Standing with the wasted dog in her arms, in a politically volatile and foreign country, Samantha had just, unbeknownst to her, committed to the biggest project of her life. Having no veterinary experience, limited knowledge of Sri Lanka, and no contacts whatsoever in the country, Samantha did the only thing she could. She saved the dog’s life and named him Mango. Then, she uplifted her entire life and moved to Sri Lanka.

Ten years on, Samantha lives in Negombo, a fishing village on the west coast of Sri Lanka, roughly 35km north of the country’s capital. There, with her husband Mark, she runs the Dogstar Foundation, which is now one of the leading animal welfare charities in Sri Lanka. Giving up their illustrious careers in the transport industry in both the UK and Australia, Samantha and Mark work without salaries, providing much-needed care to Sri Lanka’s forgotten street animals.

Dogstar Foundation in 2016


Just last week, Samantha and Mark were driving through Sri Lanka’s main fishing port of Negombo, when they came across a small puppy staggering along the street in temperatures of nearly 40 degrees. He was in appalling condition. His skin was in such a bad state that the fur on his back had been replaced my wounds and scabs. He was terrified, starved, dehydrated and was very close to death. Dogstar Foundation have named him Rylie and have taken him into foster care to ensure that he receives the care he requires.


Watch the video here:


Every day, the Dogstar Foundation are faced with gargantuan issues that seem impossible to tackle. From abuse, neglect and overpopulation, to government misinformation and compassion fatigue, the Dogstar Foundation relies heavily on the generosity of the public, particularly through their UK base, through donations and public awareness and engagement.

Since 2006, Dogstar Foundation has vaccinated over 20,000 dogs and cats against rabies and spayed/neutered over 12,000. The team runs monthly spay and neuter campaigns in their mobile veterinary unit, making sure to gather much-needed data on street dogs and cats in Sri Lanka through a Mission Rabies phone app, which will allow the charity to compile data and trends on street dog overpopulation in Sri Lanka so that both NGO’s and governments can work toward a more sustainable animal management and welfare system.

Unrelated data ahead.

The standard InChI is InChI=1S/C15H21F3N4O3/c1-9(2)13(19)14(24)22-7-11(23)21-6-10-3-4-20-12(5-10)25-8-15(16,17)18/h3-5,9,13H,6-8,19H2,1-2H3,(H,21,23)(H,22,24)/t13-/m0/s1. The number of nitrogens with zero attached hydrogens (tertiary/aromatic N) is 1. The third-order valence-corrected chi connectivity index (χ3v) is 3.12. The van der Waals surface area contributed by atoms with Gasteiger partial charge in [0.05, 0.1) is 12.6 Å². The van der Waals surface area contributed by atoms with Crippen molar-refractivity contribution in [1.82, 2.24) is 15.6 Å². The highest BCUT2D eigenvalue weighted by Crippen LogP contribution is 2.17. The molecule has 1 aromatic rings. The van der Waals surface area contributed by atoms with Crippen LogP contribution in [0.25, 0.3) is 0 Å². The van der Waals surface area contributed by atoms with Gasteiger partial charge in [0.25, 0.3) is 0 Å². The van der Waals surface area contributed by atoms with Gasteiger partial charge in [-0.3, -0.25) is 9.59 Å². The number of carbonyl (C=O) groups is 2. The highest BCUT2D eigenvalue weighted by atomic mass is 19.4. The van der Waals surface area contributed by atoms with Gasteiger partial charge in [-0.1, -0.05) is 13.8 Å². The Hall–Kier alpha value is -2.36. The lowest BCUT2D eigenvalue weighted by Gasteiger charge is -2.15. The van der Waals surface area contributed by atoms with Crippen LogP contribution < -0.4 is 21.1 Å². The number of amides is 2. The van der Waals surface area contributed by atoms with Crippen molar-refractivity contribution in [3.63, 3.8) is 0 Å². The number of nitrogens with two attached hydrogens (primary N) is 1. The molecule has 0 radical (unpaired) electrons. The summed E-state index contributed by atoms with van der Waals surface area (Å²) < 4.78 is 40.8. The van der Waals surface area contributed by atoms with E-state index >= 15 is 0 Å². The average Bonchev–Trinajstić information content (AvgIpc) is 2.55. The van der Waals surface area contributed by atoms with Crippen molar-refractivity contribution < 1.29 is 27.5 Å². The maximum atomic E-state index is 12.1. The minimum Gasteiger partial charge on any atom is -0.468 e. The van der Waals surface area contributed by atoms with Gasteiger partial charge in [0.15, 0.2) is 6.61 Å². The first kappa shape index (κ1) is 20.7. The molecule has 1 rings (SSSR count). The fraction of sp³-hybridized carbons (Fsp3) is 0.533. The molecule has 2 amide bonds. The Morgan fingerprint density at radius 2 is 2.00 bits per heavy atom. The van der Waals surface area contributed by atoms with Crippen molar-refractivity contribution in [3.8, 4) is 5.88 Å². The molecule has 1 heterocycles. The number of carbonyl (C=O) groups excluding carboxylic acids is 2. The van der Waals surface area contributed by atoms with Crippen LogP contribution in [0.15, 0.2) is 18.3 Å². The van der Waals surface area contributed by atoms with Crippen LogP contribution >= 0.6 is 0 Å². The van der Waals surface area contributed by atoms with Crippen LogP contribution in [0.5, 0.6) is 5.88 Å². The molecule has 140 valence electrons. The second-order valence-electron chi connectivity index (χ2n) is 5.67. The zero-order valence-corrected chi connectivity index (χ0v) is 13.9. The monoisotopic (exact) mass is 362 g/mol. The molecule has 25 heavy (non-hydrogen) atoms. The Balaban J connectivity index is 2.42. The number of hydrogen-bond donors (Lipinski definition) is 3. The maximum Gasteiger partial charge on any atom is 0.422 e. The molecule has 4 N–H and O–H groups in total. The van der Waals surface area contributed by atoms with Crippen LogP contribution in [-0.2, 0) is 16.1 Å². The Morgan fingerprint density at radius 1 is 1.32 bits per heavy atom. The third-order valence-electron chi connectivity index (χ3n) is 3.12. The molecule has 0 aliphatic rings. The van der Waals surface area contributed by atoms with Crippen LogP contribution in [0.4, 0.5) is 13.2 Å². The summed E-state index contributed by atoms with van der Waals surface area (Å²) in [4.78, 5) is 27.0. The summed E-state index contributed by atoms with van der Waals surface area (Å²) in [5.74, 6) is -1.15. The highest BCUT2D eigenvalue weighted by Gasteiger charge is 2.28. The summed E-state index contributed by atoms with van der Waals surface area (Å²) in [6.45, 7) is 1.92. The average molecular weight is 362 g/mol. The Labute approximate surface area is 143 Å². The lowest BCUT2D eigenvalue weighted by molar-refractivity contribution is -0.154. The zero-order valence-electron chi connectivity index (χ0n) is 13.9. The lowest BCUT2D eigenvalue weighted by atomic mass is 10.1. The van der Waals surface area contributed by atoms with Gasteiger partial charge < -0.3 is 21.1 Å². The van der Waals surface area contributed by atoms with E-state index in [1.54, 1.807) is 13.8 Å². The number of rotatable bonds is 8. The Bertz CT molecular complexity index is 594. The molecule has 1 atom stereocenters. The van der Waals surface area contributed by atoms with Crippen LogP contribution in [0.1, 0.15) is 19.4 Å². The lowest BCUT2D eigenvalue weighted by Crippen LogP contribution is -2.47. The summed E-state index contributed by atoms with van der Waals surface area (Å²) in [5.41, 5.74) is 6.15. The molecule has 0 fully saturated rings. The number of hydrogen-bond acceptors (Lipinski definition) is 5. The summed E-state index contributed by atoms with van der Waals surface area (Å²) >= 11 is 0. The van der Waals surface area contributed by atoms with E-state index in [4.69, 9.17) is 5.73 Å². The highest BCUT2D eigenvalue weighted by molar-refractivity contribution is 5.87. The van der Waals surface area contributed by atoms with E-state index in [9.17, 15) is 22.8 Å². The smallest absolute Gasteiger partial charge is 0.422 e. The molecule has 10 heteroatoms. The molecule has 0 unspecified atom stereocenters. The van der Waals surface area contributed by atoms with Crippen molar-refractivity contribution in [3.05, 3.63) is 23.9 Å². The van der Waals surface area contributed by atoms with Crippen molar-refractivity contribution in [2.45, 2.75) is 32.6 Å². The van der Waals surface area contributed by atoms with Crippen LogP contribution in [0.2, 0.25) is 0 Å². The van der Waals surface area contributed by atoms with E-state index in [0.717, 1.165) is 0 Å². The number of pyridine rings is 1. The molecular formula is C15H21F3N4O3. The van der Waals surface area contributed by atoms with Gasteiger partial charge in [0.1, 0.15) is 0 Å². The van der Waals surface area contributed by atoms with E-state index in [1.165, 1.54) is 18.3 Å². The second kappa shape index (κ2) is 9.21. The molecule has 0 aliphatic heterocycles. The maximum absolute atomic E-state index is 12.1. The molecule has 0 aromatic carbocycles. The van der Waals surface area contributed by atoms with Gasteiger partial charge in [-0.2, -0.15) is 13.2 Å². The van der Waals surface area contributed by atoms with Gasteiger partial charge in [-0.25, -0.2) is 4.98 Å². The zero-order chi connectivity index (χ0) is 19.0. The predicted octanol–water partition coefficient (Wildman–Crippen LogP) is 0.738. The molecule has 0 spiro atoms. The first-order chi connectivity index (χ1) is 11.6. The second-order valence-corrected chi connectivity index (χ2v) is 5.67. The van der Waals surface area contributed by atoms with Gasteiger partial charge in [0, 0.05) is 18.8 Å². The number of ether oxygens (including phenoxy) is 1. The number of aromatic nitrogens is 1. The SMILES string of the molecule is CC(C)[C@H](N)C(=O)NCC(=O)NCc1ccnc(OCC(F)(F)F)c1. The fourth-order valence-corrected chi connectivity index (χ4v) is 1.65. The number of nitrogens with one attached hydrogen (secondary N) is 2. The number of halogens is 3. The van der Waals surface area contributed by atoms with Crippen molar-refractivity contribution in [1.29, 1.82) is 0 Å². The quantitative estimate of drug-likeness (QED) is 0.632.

Dogstar Foundation is redefining animal welfare in Sri Lanka and educating communities on best welfare practices by setting a positive example. Their spay and neuter campaigns, coupled with their data collection and community education programmes are paving the way for a more ethical animal management model in Sri Lanka. They are committed to transforming animal welfare in Sri Lanka, one street dog at a time. Click here to Donate to Dogstar Foundation.


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2 thoughts on “Animal Welfare in Sri Lanka”

  1. Myself and neighbours have been witnessing cruelty to to young puppies and mother to the siblings. They are being battered with sticks and blocks of wood on a daily bases. They fight each other, night and day. I feed them in the afternoon with rice biscuits and fish, I have been doing this for 15. Months, if I hadn’t have fed them, they would have died. When the son comes home on his bike, he lets them out and they are barking at any one that comes down our road. They are all covered with fleas and ticks. I have bought powders and things for them to treat them to no avail. I hove photos of the dogs. Please advise what can be done,
    Regards. Mrs Jean De Zilver.